The impact of losing someone to suicide can be intense and overwhelming. You may experience a wide range of thoughts and feelings which are difficult to understand and to manage.
Talking about suicide with those whom we love and or care for is more important today than ever. For the purposes of this article, we are referring to a period after a suicide event.
Shame and guilt are often associated with those bereaved or impacted by suicide. Shame that someone has decided that death is better than the alternative and guilt that we 'should' have reached out to them. We 'should' have seen the signs. This is normal to feel and experience.
It can be very challenging for adults to know what to say to children following a suicide. Adults may find it difficult to tell children what has happened, however, communicating clearly with children is helpful to them in dealing with their grief and in feeling safe and secure.
Children will tend to be aware that something is happening that they don't know about; they may hear half-truths or exaggerated details from other children. For these reasons, it is advisable that children are given information from a trusted adult who cares for them.
Effective communication that is clear and honest helps to reassure children that someone will take care of them physically and emotionally. It also helps to create a renewed sense of safety, security and trust. It is preferable to use language that is familiar to the child, that they will understand and that is comfortable for you.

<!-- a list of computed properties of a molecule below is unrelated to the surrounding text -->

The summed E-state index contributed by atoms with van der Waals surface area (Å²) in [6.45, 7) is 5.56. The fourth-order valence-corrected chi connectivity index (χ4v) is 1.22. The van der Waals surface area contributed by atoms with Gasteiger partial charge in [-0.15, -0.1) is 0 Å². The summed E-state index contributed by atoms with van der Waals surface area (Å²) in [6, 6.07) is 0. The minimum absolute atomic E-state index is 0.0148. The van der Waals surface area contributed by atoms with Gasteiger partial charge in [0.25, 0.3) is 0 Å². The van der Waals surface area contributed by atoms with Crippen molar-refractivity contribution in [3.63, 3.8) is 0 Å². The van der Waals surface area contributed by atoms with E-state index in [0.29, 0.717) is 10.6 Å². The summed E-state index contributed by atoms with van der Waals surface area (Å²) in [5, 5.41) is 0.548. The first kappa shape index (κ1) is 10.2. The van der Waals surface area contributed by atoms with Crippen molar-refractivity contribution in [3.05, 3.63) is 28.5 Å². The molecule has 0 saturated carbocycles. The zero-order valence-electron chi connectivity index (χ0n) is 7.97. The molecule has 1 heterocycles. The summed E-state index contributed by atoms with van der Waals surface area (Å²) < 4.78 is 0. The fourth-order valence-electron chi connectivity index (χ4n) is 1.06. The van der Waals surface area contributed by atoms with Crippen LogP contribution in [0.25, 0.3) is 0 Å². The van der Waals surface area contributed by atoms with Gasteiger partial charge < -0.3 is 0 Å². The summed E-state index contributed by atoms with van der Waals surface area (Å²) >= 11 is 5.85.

Children tend to grieve differently to adults. Their grief will be intermittent, they will move in and out of the experience, and at times, may appear unaffected by what has happened. It is also important to remember that children will continue to grieve as they encounter new stages of their development. This means that as their emotional and cognitive abilities develop they will express their grief in new ways and they will have different questions which may require different or more complex answers. (Jesuit Social Service, 2019, Support After Suicide)
Wimmera PCP is working closely with the Wimmera's Victoria Police members to ensure there is a pathway for support for those left behind, following a suicide. Wimmera PCP's Aboriginal Health Project Officer, Felicity Johns said, "kids left behind often fall through the gaps because there isn't a specific service for them, especially if they are under 12. I hope we can support anyone impacted by suicide with local resources and services as soon as possible before it all gets too much."
If anyone wishes to contribute to the discussion about supporting our communities after a suicide, you can contact Felicity on 0421 250 428 or email firstname.lastname@example.org.